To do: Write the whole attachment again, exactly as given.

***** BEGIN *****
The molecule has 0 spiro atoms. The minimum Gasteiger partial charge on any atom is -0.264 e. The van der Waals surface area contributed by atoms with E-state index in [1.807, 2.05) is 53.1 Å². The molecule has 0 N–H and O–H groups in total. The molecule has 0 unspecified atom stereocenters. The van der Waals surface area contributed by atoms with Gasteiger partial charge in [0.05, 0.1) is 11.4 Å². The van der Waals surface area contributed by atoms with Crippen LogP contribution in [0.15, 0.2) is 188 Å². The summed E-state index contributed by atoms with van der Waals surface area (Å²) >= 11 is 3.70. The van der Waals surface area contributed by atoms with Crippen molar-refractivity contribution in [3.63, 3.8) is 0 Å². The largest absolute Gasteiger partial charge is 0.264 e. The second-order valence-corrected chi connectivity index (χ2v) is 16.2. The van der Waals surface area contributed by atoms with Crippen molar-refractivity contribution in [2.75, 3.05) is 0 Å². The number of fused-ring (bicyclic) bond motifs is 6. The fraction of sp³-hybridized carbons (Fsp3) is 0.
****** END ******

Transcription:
The molecule has 0 spiro atoms. The minimum Gasteiger partial charge on any atom is -0.264 e. The van der Waals surface area contributed by atoms with E-state index in [1.807, 2.05) is 53.1 Å². The molecule has 0 N–H and O–H groups in total. The molecule has 0 unspecified atom stereocenters. The van der Waals surface area contributed by atoms with Gasteiger partial charge in [0.05, 0.1) is 11.4 Å². The van der Waals surface area contributed by atoms with Crippen LogP contribution in [0.15, 0.2) is 188 Å². The summed E-state index contributed by atoms with van der Waals surface area (Å²) >= 11 is 3.70. The van der Waals surface area contributed by atoms with Crippen molar-refractivity contribution in [3.63, 3.8) is 0 Å². The largest absolute Gasteiger partial charge is 0.264 e. The second-order valence-corrected chi connectivity index (χ2v) is 16.2. The van der Waals surface area contributed by atoms with Crippen molar-refractivity contribution in [2.75, 3.05) is 0 Å². The number of fused-ring (bicyclic) bond motifs is 6. The fraction of sp³-hybridized carbons (Fsp3) is 0.